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The Immortal Life of Henrietta Lacks by Rebecca Skloot

This is the aforementioned review of The Immortal Life of Henrietta Lacks.  This is probably one of the best non fiction books I've ever read, both for subject matter and readability.  It was very popular when it first came out, and I heard great things about it from those who read it.  It wasn't until it was recently returned to the library that I thought I'd give it a try.

Through massive research, investigation and reporting, it tells the story of the woman, Henrietta Lacks, whose cells spawned countless cell lines that still live today over half a century since her death.  Her cells led to the development of countless research and scientific breakthroughs: from vaccines to genome mapping and everything in between.

Skloot relates the story of Henrietta by framing it within the larger tale of her decade long journey to unearth the facts of the case and find answers for Henrietta's family and descendants.  It is a story that takes many, sometimes bizarre, turns.

The …

Fanny and Joshua: The Enigmatic Lives of Frances Caroline Adams and Joshua Lawrence Chamberlain by Diane Monroe Smith

For someone who doesn't read non fiction, I've been reading an awful lot of it lately.  For whatever reason, it seems non fiction has been capturing and holding my attention better than fiction has been.  I can't remember if I read this before or after The Immortal Life of Henrietta Lacks (to be reviewed in an upcoming post), but it's getting its post first.

Fanny and Joshua: The Enigmatic Lives of Frances Caroline Adams and Joshua Lawrence Chamberlain is a very long title.  An aside: as a longtime 'name nerd,' I have to say that I love the name Frances Caroline.

Joshua Chamberlain was a seminary graduate and professor who felt called to serve his country during her hour(s) of greatest need: the American Civil War.  His military service was distinguished.  Some say that he single-handedly changed the tide of the war at the Battle of Gettysburg where he led his Maine regiment in a brave and dangerous charge against a Confederate regiment as it threatened to over…

Wide Open by Deborah Coates

As you can see by the many months since the last posted review, I haven't been reading many books.  I started this book sometime during the summer.  The morning I started this book, I read the first 100 pages (it's a fast read and a page turner), and then I had to go to work and after that I didn't pick it back up again until Hurricane Sandy blew through at the end of October.  I finished another book during the storm and then finished this one while I waited for the internet to come back.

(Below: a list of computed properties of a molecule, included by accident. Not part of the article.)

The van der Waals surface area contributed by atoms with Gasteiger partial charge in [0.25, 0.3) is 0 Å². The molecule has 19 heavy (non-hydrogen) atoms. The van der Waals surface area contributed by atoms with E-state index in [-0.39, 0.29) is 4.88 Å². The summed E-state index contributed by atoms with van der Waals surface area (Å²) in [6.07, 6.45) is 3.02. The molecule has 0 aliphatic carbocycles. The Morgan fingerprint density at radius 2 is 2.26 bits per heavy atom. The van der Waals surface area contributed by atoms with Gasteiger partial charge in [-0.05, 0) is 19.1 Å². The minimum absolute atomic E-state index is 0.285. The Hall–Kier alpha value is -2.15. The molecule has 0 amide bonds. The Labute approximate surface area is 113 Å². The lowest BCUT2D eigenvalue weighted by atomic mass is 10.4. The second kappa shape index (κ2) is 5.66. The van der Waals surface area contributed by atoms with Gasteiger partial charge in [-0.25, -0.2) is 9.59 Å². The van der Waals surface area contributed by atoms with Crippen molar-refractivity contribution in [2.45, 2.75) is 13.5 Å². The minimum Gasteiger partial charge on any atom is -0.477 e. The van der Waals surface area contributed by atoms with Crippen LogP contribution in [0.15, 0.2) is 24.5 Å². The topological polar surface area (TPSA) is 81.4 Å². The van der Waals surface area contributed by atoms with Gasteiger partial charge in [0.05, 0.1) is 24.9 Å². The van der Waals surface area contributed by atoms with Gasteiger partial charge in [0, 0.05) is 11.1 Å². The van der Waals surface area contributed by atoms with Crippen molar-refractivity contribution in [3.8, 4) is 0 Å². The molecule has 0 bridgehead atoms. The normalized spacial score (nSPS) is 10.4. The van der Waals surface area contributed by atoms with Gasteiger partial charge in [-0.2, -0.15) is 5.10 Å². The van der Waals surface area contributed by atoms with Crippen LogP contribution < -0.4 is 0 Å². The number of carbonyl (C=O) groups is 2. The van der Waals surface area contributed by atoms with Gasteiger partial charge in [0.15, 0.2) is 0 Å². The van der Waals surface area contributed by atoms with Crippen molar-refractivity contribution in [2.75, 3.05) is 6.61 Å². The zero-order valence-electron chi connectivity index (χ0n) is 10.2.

Wide Open is a supernatural, suspense thriller; as far as I can tell, its Deborah Coates' first print novel, although she has two previous e-books that come up in an Amazon search.  For those who liked Wide Open (of whom I am one), there's a sequel, Deep Down, that was set for release in March of 2013 the last time I checked.

Hallie Michaels returns home on compassionate leave from Afghanistan and when she steps off the plane, she's greeted by the ghost of her sister, Dell, w…

The World of Downton Abbey by Jessica Fellowes

Downton Abbey is a British, Edwardian period drama, that airs first in Britain and then airs an edited version of the British series on PBS.  The dvd set of the TV show offers Downton Abbey in all its un-edited, original, British glory.  I watched the first series last fall on a whim in the midst of my Jane Austen/Elizabeth Gaskell film adaptation obsession and enjoyed the show.  Earlier this year, the show's second series aired on PBS; however, I chose to wait for the dvd because, well, why watch the edited version when you can wait a week or two and watch it all, unedited, on dvd.  I haven't yet watched the second series; in the meantime, I found this book, The World of Downton Abbey, in the online catalog, and I read it.  It is really a must read for all fans, especially the obsessive and hardcore, of the show.

Admittedly the books starts off a little slow, but give it a few pages, and it'll pull you right in.  The book offers a historical overview of the society, cultu…

That Woman: The Life of Wallis Simpson, Duchess of Windsor by Anne Sebba

According to the book jacket, That Woman is the first biography of the duchess written by a woman.

Beginning with the duchess's birth in Pennsylvania and her childhood years in Maryland, the early chapters recount a difficult and precarious childhood fraught with worry over financial security due to her father's death just a few months following Wallis's birth.  Sebba also recounts the duchess's first difficult marriage to an abusive military officer and their subsequent divorce and the years spent travelling all over the world while waiting for both the right time and the funds for a divorce.